In Solidarity with Ukraine
- March 1, 2022
- Category: Uncategorized
For Immediate Release
March 1, 2022 – At Alaska Structures, our thoughts and prayers are with the brave men and women in Ukraine fighting for democracy and the sovereignty of their country, and those fleeing the unprovoked military attack from Russia.
Russian War on Ukraine – Neighboring Countries Brace for Potential Conflict and Ukrainian Refugee Crisis
With Russia’s invasion of Ukraine, Europe and Allied Forces are on high alert should the conflict escalate into neighboring countries. During a recent press conference, NATO Secretary-General Jens Stoltenberg stated, “NATO will continue to take all necessary measures to protect and defend all Allies, including by reinforcing the eastern part of the Alliance.”
After Russia’s illegal annexation of Crimea in 2014 and following the 2016 Warsaw Summit, NATO established four multinational battlegroups in Estonia, Latvia, Lithuania, and Poland. Led by the United States, the UK, Canada, and Germany, the combat-ready battlegroups strengthened NATO’s deterrence and defense in eastern and southeastern Europe. Despite efforts to pursue diplomacy, the Russian War on Ukraine has prompted the consideration of enhancing defense capabilities with additional NATO battlegroups to deter further Russian territorial aggression, including acts of aggression against NATO members bordering Russia. Should additional battlegroups be needed to strengthen force protection and improve deterrence, NATO and Allied Forces will need rapidly deployable military shelters to quickly establish military base camps and forward operating sites (F.O.S.).
A Ukrainian Refugee Crisis in the Making
Fierce and creative Ukrainian resistance has slowed invading Russian forces. Should the conflict intensify, and the invasion overtakes Kyiv and other large cities, the displacement of hundreds of thousands to millions of Ukrainians could quickly overwhelm borders and existing immigrant facilities in neighboring countries. According to Romania’s interior minister, Lucian Bode, “We are currently analyzing how many refugee camps we can install in a relatively short time: 10, 12, 24 hours.” The makings for a migrant crisis not seen since World War II exist.
Poland, Romania, Hungary, Slovakia, and Moldova have agreed to receive and accommodate Ukrainian citizens fleeing Russia’s attack. With the possibility of long-term displacement, Ukrainians will need temporary housing capable of withstanding the cold winter weather, food, clothing, as well as education and healthcare services while seeking resettlement. To avoid a Ukrainian refugee crisis, the U.N. Refugee Agency is asking the international community for $190 million in humanitarian assistance to help meet the needs of 1.8 million people, as outlined in the 2022 Humanitarian Response Plan for Ukraine.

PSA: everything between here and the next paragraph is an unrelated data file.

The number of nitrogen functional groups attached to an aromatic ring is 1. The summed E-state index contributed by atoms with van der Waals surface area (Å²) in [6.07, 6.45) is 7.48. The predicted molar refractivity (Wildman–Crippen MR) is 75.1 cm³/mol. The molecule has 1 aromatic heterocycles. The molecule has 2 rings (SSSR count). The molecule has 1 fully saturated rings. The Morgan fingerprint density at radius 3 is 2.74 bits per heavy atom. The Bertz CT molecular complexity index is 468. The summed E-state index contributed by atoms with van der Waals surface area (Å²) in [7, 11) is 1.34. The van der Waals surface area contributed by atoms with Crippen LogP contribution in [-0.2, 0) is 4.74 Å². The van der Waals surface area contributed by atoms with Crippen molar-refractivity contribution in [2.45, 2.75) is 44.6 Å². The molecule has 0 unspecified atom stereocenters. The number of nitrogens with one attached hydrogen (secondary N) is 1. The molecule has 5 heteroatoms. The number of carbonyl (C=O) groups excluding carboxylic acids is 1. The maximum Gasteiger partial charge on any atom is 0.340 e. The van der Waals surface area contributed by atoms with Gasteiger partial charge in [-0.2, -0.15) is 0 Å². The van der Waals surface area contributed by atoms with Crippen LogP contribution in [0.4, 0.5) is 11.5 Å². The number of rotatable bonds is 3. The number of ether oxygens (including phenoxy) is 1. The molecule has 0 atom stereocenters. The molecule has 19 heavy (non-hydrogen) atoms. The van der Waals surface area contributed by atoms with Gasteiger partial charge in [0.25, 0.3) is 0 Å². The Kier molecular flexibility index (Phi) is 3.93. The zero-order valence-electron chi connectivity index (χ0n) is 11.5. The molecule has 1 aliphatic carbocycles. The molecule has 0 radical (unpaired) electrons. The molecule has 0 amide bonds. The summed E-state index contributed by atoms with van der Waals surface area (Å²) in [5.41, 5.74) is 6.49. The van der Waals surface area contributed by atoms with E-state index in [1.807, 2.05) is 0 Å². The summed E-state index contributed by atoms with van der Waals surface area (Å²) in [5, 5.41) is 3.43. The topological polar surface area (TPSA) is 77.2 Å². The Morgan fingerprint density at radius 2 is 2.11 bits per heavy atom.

Military Shelters Created an “Instant City” during the Afghanistan Humanitarian Crisis in 2021
There are lessons from recent refugee emergencies that apply here. In response to the Afghanistan Humanitarian Crisis, in less than one week’s time, a flight line at Germany’s Ramstein Air Base was transformed into an “instant city” capable of housing up to 12,000 Afghanistan evacuees at a time. Ramstein Air Base is the headquarters for the U.S. Air Force in Europe and NATO’s Allied Air Command.
More than 350 military shelters from Alaska Structures were allocated from War Reserve Material (WRM) stocks and used as the U.S. European Command’s (EUCOM) primary evacuation hub for Operation Allies Refuge, supporting the largest and most complex humanitarian evacuations in history. The “instant city” provided families from Afghanistan with temporary housing, food, water, clothing, hygiene facilities, medical tents, worship areas, and screening facilities before they could be transported and resettled to other locations.
Alaska Structures, Inc.
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